REPETITION * REPETITION * REPEITION
The use of repetition as style and language can enrich our picture book prose. It can be especially helpful in our efforts to evoke a story rather than merely tell it. A word or phrase used multiple times can be far more involving for the audience than a $50 adjective or newly found synonym.
For example, compare these variations for THE GINGERBREAD MAN:
#1 The Gingerbread Man ran like the dickens.
#2 The Gingerbread Man ran like the wind.
#3 The Gingerbread Man ran for his freedom.
#4 The Gingerbread Man ran and ran and ran and ran.
The first three provide information. The fourth version evokes a physical experience.
The body feels the experience through the repetitive sounds and rhythms just as it does in music. We don’t want to replace all adjectives and adverbs with repetition. But it is a valuable option.
In TEENY WEENY BOP (2006) author and storyteller Margaret Read MacDonald uses repetition to echo the of action of her statement.
“One morning Teeny Weeny Bop was sweeping her floor. She was sweeping her and sweeping her floor and…she found a gold coin in a crack in her floor!”
MacDonald’s phrasing is far more interesting and involving than merely stating the information.
“Teeny Weeny Bop found a gold coin while sweeping her floor.”
Like the example of THE GINGERBREAD MAN, Martin Waddell uses repetition to evoke passing time and Duck’s exhaustion in FARMER DUCK (1991).
The lazy farmer’s question, “How goes the work?” is always answered with Duck’s “Quack!” At first this Q & A is surrounded by a few details of the work each time it appears. But once Duck’s chores are established, the cycle is repeated six times in a row, and literally builds the burden of Duck’s constant work.
In my own DANCE AWAY (1982) I could have gone from the first sentence—”Rabbit loved to dance”—and jumped right to the fifth—”Every time he danced, he smiled a big smile”. But my three intervening sentences use repetition to evoke the intensity of Rabbit’s love of dancing and establish a rhythm of dance that becomes crucial in the plot.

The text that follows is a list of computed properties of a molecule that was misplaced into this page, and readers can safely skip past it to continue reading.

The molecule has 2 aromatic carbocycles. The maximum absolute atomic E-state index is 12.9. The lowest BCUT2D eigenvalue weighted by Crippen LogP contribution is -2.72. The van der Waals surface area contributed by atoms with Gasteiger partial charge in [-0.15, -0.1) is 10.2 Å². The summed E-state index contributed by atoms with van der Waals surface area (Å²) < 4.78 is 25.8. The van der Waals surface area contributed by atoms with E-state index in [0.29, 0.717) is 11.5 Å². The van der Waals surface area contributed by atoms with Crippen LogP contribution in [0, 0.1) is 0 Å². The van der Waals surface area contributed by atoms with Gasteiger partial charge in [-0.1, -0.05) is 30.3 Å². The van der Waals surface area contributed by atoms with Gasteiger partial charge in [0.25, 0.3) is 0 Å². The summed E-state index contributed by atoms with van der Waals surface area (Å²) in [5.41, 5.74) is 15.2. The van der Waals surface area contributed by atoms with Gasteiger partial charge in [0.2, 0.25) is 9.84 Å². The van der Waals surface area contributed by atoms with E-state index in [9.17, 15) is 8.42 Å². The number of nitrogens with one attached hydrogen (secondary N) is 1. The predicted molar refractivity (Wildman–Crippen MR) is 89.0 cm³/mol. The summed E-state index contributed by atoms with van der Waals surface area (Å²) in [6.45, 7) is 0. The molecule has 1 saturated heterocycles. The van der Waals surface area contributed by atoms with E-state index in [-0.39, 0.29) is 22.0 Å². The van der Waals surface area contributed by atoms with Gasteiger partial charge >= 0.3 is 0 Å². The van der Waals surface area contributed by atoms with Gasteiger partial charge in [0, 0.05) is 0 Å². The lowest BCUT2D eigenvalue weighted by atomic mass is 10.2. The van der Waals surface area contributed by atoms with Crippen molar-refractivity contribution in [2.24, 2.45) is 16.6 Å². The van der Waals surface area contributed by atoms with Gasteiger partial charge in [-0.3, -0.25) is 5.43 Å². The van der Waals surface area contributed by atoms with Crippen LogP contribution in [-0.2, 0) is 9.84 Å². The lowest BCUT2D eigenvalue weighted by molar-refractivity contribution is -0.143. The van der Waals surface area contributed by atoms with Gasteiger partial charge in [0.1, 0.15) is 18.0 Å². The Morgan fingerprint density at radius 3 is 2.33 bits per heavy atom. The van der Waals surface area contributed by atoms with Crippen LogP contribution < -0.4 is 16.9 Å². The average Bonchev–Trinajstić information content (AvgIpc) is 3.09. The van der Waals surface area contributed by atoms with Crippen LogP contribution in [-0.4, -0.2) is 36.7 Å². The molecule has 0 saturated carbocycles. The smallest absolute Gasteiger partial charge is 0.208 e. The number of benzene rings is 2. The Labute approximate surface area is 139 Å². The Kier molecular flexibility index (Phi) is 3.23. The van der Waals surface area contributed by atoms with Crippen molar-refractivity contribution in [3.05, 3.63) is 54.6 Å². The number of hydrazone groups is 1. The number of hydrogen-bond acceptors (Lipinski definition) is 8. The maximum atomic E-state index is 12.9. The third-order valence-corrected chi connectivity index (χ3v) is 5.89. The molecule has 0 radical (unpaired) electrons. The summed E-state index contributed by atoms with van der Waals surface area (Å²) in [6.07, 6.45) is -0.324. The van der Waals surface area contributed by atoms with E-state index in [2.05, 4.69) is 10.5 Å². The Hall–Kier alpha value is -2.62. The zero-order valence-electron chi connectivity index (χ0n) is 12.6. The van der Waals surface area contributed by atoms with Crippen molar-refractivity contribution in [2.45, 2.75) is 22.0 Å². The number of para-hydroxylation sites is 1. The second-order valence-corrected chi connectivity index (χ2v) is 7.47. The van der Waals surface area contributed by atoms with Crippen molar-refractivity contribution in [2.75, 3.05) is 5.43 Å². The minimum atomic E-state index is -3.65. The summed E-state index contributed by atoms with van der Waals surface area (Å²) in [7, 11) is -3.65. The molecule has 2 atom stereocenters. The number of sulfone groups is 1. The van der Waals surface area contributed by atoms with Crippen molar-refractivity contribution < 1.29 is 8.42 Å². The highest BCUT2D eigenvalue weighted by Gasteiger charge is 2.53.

“Rabbit loved to dance. He danced in the morning. He danced at noon. He danced at night with the stars and the moon. Every time he danced, he smiled a big smile. Everywhere he danced, he sang his dancing song.”
Just like wedging in a $50 word doesn’t work, we can’t stick in repetition where it doesn’t belong and only becomes a distraction. But we can play with options. We always want to read our picture book manuscripts aloud. We can read them while standing too, and see where our voice and body may naturally lean toward repetition. Where do our ears long for another beat? Where do we find ourselves waiting for the second shoe to drop?
Take a second look at your favorite picture books. Do any of those texts use repetition? In what ways? How do you respond it? How does it serve the story? Here’s a short list of other books that use repetition with great success. There are even more waiting at your nearest library.
THE CATS IN KRASINSKI SQUARE by Karen Hesse. Illus. Wendy Watson. Scholastic, 2004.
JERUSALEM, SHINING STILL by Karla Kuskin. Illus. David Frampton, Harper, 1987.
SQUEAK-A-LOT by Martin Waddell. Illus. Virginia Miller. Greenwillow, 1991.
TWO LITTLE TRAINS by Margaret Wise Brown. Illus. Jean Charlot. Scott, 1949.
Next week: Repetition as part of plot and structure